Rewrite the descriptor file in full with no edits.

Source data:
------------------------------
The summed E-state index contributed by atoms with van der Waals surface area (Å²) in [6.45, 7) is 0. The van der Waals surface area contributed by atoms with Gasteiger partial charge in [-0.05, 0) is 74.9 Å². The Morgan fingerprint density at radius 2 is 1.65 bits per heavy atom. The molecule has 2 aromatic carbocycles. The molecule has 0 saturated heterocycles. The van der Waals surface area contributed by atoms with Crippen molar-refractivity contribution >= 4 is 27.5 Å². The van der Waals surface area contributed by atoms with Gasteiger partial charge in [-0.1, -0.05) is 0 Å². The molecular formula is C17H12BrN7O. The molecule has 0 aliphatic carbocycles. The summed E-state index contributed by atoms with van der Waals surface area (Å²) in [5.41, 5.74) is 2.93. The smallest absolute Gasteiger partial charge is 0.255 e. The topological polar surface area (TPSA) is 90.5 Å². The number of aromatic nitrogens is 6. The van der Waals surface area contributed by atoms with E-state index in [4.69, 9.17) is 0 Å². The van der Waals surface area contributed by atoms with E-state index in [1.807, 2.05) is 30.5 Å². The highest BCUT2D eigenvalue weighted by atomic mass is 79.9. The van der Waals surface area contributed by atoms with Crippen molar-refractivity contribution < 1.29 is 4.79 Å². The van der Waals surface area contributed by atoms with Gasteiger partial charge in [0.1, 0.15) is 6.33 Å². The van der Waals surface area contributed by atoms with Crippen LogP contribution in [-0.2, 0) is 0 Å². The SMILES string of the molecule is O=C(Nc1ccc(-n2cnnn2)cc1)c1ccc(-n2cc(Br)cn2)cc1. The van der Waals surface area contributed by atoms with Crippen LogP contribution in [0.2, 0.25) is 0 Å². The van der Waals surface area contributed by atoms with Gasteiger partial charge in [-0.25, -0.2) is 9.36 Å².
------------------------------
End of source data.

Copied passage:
The summed E-state index contributed by atoms with van der Waals surface area (Å²) in [6.45, 7) is 0. The van der Waals surface area contributed by atoms with Gasteiger partial charge in [-0.05, 0) is 74.9 Å². The Morgan fingerprint density at radius 2 is 1.65 bits per heavy atom. The molecule has 2 aromatic carbocycles. The molecule has 0 saturated heterocycles. The van der Waals surface area contributed by atoms with Crippen molar-refractivity contribution >= 4 is 27.5 Å². The van der Waals surface area contributed by atoms with Gasteiger partial charge in [-0.1, -0.05) is 0 Å². The molecular formula is C17H12BrN7O. The molecule has 0 aliphatic carbocycles. The summed E-state index contributed by atoms with van der Waals surface area (Å²) in [5.41, 5.74) is 2.93. The smallest absolute Gasteiger partial charge is 0.255 e. The topological polar surface area (TPSA) is 90.5 Å². The number of aromatic nitrogens is 6. The van der Waals surface area contributed by atoms with E-state index in [4.69, 9.17) is 0 Å². The van der Waals surface area contributed by atoms with E-state index in [1.807, 2.05) is 30.5 Å². The highest BCUT2D eigenvalue weighted by atomic mass is 79.9. The van der Waals surface area contributed by atoms with Crippen molar-refractivity contribution < 1.29 is 4.79 Å². The van der Waals surface area contributed by atoms with Gasteiger partial charge in [0.1, 0.15) is 6.33 Å². The van der Waals surface area contributed by atoms with Crippen LogP contribution in [-0.2, 0) is 0 Å². The SMILES string of the molecule is O=C(Nc1ccc(-n2cnnn2)cc1)c1ccc(-n2cc(Br)cn2)cc1. The van der Waals surface area contributed by atoms with Crippen LogP contribution in [0.2, 0.25) is 0 Å². The van der Waals surface area contributed by atoms with Gasteiger partial charge in [-0.25, -0.2) is 9.36 Å².